Grande Prairie-Mortgage-ApplicationThe 2019 budget includes a new solution to the Canadian housing market collapse and housing affordability crisis – shared equity mortgages or SEM. This would be through the First Time Home Buyers Initiative or FTHBI.  

The 2019 budget doesn’t include a lot of details for the FTHBI. Instead, it proposes a concept that has been tried in the U.S., the U.K. and Australia to support home buyers who are barely able to afford homes while balancing risk with reward. Yet we can analyze those programs to get a better understanding of how it would be set up here and how it would affect Grande Prairie home buyers.  

In a shared equity mortgage, the lender has an equity stake in the property the person buys with the mortgage. That stake is up to 10% of the value of the property for new construction and only 5% for existing homes. If a home buyer buys a $400,000 home with $20,000 or 5% down, a conventional mortgage would be for $380,000. With an SEM, the CMHC could have an equity stake of up to $40,000 if it is new construction. That equity stake would have to be repaid when the person sells the home. It isn’t clear from the proposal if the home buyer has to pay interest on that equity stake, though they’d have to pay interest on the mortgage. The equity stake, though, reduces the value of the mortgage. In our $400,000 house with a 5% down payment, the loan would actually be for $340,000, not the standard $380,000. This saves the average Grande Prairie mortgage holder $228 a month for the life of the loan. Note that a Grande Prairie mortgage customer could save that much by shopping around for a good mortgage rate or saving more down payment.   

This program doesn’t just help people afford a home by reducing the mortgage payment. It also qualifies many more people for homes, because it gets around the mortgage stress test. The potential risk is that this will lead people putting just 90% to 95% down on homes to bid up the price of homes they can afford, pricing others in the same market out of affordable properties. The bidding war, however, would not go out of control, because the FTHBI program would benefit – at most – 10% of the possible home buyers throughout Canada in the market over the next three years when the funds run out as set out by the government.  

The program is limited to lower income candidates. A household only qualifies if they are buying their first home. They must earn less than $120,000 per year. And they cannot buy a home that costs more than four times that annual income. This means that more people could bid up the cost of a $480,000 home, but you can’t use the program to pay for a million dollar condo in Toronto.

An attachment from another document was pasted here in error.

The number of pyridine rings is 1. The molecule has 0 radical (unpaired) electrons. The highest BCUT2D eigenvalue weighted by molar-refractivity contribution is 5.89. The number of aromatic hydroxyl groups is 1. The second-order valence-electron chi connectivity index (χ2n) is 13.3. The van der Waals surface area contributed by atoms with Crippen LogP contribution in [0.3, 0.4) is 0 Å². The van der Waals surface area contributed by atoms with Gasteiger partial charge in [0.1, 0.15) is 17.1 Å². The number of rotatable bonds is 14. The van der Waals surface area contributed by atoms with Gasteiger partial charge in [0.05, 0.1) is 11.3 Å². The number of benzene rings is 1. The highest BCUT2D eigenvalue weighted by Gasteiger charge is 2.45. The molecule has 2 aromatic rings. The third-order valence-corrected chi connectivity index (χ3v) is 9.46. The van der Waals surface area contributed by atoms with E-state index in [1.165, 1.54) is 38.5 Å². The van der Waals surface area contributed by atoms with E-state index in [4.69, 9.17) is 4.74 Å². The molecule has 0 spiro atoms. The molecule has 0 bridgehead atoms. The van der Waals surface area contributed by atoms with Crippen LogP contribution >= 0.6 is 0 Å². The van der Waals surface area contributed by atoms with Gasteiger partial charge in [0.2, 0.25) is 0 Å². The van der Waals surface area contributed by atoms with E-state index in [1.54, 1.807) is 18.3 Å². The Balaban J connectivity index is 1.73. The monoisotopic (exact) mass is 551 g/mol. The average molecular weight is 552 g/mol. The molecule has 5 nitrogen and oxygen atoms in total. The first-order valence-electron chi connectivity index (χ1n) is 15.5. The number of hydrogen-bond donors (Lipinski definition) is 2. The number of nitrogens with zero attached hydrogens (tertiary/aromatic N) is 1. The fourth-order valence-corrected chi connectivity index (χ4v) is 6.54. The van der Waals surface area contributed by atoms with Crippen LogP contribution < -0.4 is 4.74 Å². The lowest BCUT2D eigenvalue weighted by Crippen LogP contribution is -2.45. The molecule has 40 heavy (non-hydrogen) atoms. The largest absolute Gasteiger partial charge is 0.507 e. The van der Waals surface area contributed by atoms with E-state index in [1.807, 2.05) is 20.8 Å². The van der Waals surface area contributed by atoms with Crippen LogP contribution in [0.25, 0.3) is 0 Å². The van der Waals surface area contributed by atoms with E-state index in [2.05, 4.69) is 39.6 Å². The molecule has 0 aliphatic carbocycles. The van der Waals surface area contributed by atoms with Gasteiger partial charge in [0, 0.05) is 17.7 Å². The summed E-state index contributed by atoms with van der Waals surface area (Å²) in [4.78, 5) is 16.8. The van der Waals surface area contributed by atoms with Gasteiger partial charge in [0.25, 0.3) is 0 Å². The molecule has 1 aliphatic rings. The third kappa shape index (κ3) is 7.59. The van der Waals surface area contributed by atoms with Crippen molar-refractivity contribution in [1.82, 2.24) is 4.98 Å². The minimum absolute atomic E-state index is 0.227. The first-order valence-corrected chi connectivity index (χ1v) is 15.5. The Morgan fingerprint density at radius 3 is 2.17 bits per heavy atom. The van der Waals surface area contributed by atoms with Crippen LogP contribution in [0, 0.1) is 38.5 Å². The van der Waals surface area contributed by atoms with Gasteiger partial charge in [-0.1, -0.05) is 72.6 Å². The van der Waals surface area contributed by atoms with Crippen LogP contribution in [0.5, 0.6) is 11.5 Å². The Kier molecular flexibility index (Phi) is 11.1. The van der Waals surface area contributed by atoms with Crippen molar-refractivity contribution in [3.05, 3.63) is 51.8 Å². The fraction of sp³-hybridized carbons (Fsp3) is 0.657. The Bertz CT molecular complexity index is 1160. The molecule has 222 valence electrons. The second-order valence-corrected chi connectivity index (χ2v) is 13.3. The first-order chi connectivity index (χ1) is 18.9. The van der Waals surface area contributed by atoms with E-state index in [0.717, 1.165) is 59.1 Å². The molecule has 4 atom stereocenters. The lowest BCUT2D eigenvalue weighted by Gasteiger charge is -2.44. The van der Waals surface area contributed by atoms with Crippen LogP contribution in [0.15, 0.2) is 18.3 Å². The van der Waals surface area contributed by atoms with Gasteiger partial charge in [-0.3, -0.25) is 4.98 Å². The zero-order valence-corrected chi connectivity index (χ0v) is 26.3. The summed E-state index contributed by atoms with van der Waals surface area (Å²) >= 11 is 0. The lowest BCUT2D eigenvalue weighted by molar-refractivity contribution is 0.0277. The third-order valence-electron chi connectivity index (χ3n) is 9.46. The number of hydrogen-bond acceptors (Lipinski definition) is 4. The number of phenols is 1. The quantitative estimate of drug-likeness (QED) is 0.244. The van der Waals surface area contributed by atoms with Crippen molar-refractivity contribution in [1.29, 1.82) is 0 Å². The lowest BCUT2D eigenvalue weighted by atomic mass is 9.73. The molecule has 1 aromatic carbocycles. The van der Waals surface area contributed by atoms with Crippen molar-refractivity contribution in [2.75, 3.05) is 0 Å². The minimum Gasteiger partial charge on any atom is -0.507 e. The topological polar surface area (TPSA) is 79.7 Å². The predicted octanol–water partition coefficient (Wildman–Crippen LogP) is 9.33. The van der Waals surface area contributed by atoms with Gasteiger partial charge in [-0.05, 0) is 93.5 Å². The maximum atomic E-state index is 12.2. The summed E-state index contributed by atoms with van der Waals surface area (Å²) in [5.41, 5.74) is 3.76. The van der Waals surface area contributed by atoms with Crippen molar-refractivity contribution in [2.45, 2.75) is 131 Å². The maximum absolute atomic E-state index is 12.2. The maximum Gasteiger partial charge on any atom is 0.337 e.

Another potential problem for people using the First Time Home Buyer Initiative program is what happens when they sell their home. The equity stake has to be paid off. Depending on the terms of the program, the government incentive program from CMHC could claim a share of the property’s increase in value in addition to getting their equity stake back. In the privately funded equity sharing mortgage program in the U.S., investors claimed half or more of the increase of the value of the property. However, Canada couldn’t find private investors to set up SEM, which is why the program would be run through the CMHC.  

This program shows that the government understands that home buyers are only part of the housing equation. This program would increase the supply of first time home buyers, and it could increase demand enough to encourage more new home construction. It would do so without generating a wave of luxury home construction, since you cannot spend more than $480,000 on a new home with an SEM.  

The CMHC is also taking a risk if it implements this program. Housing prices are starting to stall across Canada due to policies implemented to cool the overheated housing market. There is certainly a risk that the equity stake in these houses would go down in value if home prices start to fall. This could leave the CMHC with capital losses.  

The FTHBI program would certainly help people who meet the income requirements and live in Grande Prairie. They could afford even an upscale home in an affordable housing market. One criticism of the program is that it doesn’t do enough to solve the housing affordability crisis for people in large cities and the uncertainty of what it will do for lower priced home due to the cap and supply and demand.  

They also mentioned the First Time Home Buyer RRSP portion will go from the individual current $25,000 to an increase of $35,000. 

Call your trusted mortgage brokers in Grande Prairie to discuss more about your options. We will update you again with another blog in September when the program comes out. Follow us on our business Facebook page, link below, to make sure you do not miss the next blog update once the government unrolls the program.

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